A council document given to library staff indicates that it will pay out as few redundancies as possible, as this is considered a “last resort when all other options have been exhausted.” In certain circumstances if a staff member rejects a new role offered to them, they “would not be eligible for redundancy.”
The PSA has accepted this condition. Its own fact sheet distributed to members informs them: “If you are offered a role you do not want to accept due to personal circumstances, before declining, please contact your PSA Rep … as this may affect your entitlements.”
The fact sheet also told workers that when they received their initial work schedule following the restructure “this is ONLY for the first period of time and … in the future your work location (within a board), days of work and hours of work can still change.” In other words, workers who are rehired have no guarantee of stable and secure hours.
One library staff member wrote that this “first period of time” is only three months, making it impossible for workers to properly plan their lives within their new positions.
The oppressive atmosphere, in which library workers are being forced to compete against their colleagues for the remaining jobs, has reportedly driven some workers to tears. They have been cautioned by the council against speaking publicly or engaging with groups opposing the restructure.
The restructure of Auckland libraries is part of a broad wave of job cuts, including the closure of the Cadbury chocolate factory in Dunedin and the Silver Fern Farm meatworks in Ashburton. Transport workers, meat workers and fast food workers have all taken industrial action in recent months to oppose attacks on wages and conditions.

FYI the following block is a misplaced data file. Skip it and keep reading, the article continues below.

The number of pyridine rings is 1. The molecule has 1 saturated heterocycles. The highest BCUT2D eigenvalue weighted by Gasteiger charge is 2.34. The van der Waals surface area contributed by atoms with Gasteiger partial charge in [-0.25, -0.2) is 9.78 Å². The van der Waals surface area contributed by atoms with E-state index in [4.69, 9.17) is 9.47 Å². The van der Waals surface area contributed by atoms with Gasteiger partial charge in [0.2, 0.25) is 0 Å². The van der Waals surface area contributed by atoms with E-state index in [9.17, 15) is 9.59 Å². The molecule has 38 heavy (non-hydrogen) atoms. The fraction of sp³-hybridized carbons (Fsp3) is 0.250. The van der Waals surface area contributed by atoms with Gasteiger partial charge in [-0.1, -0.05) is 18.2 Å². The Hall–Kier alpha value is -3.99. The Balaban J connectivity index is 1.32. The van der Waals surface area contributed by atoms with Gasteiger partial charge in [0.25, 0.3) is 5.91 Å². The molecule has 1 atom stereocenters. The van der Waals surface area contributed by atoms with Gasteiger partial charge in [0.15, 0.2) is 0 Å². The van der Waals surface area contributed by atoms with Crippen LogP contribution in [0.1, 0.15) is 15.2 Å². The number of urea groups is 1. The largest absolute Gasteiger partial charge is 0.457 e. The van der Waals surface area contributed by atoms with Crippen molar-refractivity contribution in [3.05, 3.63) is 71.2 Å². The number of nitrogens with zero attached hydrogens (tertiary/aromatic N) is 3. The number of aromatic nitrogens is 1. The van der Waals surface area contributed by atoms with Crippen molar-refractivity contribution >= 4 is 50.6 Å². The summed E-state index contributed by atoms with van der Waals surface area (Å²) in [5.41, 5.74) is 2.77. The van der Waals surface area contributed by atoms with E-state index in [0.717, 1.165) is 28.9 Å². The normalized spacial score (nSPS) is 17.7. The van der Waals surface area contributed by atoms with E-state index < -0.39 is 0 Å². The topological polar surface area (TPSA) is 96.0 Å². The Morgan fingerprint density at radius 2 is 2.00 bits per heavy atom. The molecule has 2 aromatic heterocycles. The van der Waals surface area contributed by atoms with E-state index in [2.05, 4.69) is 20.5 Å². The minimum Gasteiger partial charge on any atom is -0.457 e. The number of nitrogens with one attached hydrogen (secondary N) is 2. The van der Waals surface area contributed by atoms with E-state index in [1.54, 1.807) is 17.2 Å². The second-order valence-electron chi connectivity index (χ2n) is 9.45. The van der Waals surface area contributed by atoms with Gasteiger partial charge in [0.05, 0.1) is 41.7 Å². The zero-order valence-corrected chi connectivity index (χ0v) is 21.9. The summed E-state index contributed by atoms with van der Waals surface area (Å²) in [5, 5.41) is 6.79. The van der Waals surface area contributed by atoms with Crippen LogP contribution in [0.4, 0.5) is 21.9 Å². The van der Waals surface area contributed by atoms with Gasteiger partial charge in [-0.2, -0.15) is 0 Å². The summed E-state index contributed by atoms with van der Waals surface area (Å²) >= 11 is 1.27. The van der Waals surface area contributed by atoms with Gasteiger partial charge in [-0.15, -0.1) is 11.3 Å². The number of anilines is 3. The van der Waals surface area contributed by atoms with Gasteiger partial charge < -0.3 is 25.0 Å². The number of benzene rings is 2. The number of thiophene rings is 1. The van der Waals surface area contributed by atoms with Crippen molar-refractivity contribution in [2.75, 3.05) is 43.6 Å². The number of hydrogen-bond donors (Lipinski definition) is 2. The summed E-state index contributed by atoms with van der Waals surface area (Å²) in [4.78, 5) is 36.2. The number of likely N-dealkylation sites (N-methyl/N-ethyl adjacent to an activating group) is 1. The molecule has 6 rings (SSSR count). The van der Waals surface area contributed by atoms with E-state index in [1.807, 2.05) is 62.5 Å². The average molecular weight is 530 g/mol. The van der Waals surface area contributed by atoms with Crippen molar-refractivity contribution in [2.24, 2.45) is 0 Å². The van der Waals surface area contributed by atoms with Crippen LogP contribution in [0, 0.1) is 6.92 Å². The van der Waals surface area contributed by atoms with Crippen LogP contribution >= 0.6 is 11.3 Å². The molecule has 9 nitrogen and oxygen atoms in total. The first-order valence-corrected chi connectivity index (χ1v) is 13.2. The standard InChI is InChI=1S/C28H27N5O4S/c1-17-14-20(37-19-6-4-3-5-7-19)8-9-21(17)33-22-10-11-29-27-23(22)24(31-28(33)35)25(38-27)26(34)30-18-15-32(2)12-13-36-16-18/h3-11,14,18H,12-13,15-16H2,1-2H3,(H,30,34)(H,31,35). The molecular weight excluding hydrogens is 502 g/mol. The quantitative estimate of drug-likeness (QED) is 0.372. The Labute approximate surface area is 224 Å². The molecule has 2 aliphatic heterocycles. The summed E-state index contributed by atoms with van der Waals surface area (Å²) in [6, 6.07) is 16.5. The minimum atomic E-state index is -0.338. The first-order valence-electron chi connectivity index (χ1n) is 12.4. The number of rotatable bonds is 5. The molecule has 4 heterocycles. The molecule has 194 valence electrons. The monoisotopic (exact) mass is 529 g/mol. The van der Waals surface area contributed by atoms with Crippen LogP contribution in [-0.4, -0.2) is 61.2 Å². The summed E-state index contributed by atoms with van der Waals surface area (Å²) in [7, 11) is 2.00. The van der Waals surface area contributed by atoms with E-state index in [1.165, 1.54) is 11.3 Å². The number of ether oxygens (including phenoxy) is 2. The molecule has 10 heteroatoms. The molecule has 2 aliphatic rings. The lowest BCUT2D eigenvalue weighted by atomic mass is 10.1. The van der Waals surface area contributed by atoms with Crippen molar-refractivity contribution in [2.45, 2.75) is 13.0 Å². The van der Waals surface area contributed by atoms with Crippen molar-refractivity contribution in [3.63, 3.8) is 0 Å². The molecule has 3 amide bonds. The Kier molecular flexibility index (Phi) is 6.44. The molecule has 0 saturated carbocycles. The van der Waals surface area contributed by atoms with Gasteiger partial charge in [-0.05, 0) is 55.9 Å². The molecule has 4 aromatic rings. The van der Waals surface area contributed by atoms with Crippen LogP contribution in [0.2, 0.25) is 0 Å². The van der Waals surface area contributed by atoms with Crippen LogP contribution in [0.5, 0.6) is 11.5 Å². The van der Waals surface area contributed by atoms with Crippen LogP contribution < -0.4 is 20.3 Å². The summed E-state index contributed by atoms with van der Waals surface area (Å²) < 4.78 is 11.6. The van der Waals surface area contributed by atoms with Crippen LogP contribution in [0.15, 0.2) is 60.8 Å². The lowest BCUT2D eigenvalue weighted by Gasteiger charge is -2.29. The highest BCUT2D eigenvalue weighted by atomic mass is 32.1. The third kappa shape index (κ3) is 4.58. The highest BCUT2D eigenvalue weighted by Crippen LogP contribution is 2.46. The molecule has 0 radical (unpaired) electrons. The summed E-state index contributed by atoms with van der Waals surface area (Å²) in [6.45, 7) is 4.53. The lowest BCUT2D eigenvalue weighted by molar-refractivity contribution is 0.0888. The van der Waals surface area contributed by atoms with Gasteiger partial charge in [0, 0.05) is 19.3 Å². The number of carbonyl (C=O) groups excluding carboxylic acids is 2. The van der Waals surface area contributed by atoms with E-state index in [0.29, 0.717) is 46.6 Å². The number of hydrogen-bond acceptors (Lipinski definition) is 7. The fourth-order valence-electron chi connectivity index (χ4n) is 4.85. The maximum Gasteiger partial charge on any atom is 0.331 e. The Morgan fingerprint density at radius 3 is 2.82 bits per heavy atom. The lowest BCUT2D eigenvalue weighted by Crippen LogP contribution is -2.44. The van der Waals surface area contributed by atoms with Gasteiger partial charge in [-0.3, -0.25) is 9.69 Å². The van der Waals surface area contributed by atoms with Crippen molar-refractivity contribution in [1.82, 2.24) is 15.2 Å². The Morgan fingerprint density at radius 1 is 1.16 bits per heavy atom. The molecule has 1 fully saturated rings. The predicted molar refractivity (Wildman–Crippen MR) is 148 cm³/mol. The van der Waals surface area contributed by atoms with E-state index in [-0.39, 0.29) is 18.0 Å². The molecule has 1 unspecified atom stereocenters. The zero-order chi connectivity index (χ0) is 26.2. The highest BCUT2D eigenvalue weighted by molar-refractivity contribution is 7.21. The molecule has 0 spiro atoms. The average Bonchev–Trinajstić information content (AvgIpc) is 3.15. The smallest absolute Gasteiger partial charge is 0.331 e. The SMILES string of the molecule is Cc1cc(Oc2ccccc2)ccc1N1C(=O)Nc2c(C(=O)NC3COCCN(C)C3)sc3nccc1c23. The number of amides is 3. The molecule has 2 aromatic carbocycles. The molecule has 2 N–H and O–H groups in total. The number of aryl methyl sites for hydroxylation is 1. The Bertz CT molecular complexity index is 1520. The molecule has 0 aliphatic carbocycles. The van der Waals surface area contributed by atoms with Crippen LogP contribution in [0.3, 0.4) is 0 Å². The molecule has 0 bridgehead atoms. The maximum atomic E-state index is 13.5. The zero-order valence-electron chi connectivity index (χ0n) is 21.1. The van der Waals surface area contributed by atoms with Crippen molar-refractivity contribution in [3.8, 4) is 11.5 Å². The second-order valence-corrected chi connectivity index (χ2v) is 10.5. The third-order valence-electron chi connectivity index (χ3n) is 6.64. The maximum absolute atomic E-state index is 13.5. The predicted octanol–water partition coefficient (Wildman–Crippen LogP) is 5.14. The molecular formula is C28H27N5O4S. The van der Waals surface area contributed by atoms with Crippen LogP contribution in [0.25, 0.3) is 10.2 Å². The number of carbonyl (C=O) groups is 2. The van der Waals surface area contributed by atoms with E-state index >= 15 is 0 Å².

In every case, however, workers face union bureaucracies which are allied with big business and the political establishment and committed to the defence of the profit system.
Regardless of who wins the upcoming election in September—the current National Party government or the Labour Party—increasingly brutal austerity measures will continue to be imposed throughout the country, with the assistance of the trade unions.
The urgent need is for workers to break from the unions and create new forms of organisation to carry out a struggle against the cuts. Worker-run rank-and-file committees must be formed in Auckland libraries, independent of, and in opposition to the PSA and the Labour Party, to unite workers nationally and internationally who are facing similar attacks.
The demand must be raised for billions of dollars to be spent on new libraries, schools, and other cultural and educational facilities throughout the country. The fight for these basic rights requires the fight for a workers’ government and a socialist perspective to overturn the profit system and replace it with a planned economy based on human need, not private profit.